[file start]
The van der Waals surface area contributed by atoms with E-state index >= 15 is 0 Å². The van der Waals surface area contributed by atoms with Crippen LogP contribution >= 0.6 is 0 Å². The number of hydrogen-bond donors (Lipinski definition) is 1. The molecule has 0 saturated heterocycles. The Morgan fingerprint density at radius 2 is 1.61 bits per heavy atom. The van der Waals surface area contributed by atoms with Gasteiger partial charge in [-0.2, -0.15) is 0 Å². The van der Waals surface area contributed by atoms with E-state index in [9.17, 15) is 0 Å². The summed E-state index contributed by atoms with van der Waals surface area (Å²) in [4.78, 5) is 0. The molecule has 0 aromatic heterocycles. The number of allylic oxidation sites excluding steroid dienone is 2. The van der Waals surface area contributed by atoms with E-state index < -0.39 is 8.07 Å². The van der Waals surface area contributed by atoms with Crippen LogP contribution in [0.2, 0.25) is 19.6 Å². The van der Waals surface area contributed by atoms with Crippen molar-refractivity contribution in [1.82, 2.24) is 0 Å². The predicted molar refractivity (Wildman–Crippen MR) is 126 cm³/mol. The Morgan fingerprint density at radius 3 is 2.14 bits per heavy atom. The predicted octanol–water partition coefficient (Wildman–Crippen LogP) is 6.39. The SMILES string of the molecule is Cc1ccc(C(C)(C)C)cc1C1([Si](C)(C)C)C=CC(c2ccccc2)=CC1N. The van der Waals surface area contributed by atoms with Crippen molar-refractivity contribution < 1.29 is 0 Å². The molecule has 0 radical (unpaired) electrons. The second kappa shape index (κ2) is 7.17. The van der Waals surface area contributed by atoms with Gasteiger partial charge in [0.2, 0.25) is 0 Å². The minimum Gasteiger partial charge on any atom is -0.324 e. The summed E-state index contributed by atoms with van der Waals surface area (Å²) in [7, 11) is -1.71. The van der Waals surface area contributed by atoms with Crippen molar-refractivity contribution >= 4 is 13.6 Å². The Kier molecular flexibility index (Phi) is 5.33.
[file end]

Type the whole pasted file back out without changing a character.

The van der Waals surface area contributed by atoms with E-state index >= 15 is 0 Å². The van der Waals surface area contributed by atoms with Crippen LogP contribution >= 0.6 is 0 Å². The number of hydrogen-bond donors (Lipinski definition) is 1. The molecule has 0 saturated heterocycles. The Morgan fingerprint density at radius 2 is 1.61 bits per heavy atom. The van der Waals surface area contributed by atoms with Gasteiger partial charge in [-0.2, -0.15) is 0 Å². The van der Waals surface area contributed by atoms with E-state index in [9.17, 15) is 0 Å². The summed E-state index contributed by atoms with van der Waals surface area (Å²) in [4.78, 5) is 0. The molecule has 0 aromatic heterocycles. The number of allylic oxidation sites excluding steroid dienone is 2. The van der Waals surface area contributed by atoms with E-state index < -0.39 is 8.07 Å². The van der Waals surface area contributed by atoms with Crippen LogP contribution in [0.2, 0.25) is 19.6 Å². The van der Waals surface area contributed by atoms with Crippen molar-refractivity contribution in [1.82, 2.24) is 0 Å². The predicted molar refractivity (Wildman–Crippen MR) is 126 cm³/mol. The Morgan fingerprint density at radius 3 is 2.14 bits per heavy atom. The predicted octanol–water partition coefficient (Wildman–Crippen LogP) is 6.39. The SMILES string of the molecule is Cc1ccc(C(C)(C)C)cc1C1([Si](C)(C)C)C=CC(c2ccccc2)=CC1N. The van der Waals surface area contributed by atoms with Crippen molar-refractivity contribution < 1.29 is 0 Å². The molecule has 0 radical (unpaired) electrons. The second kappa shape index (κ2) is 7.17. The van der Waals surface area contributed by atoms with Gasteiger partial charge in [0.2, 0.25) is 0 Å². The minimum Gasteiger partial charge on any atom is -0.324 e. The summed E-state index contributed by atoms with van der Waals surface area (Å²) in [7, 11) is -1.71. The van der Waals surface area contributed by atoms with Crippen molar-refractivity contribution >= 4 is 13.6 Å². The Kier molecular flexibility index (Phi) is 5.33.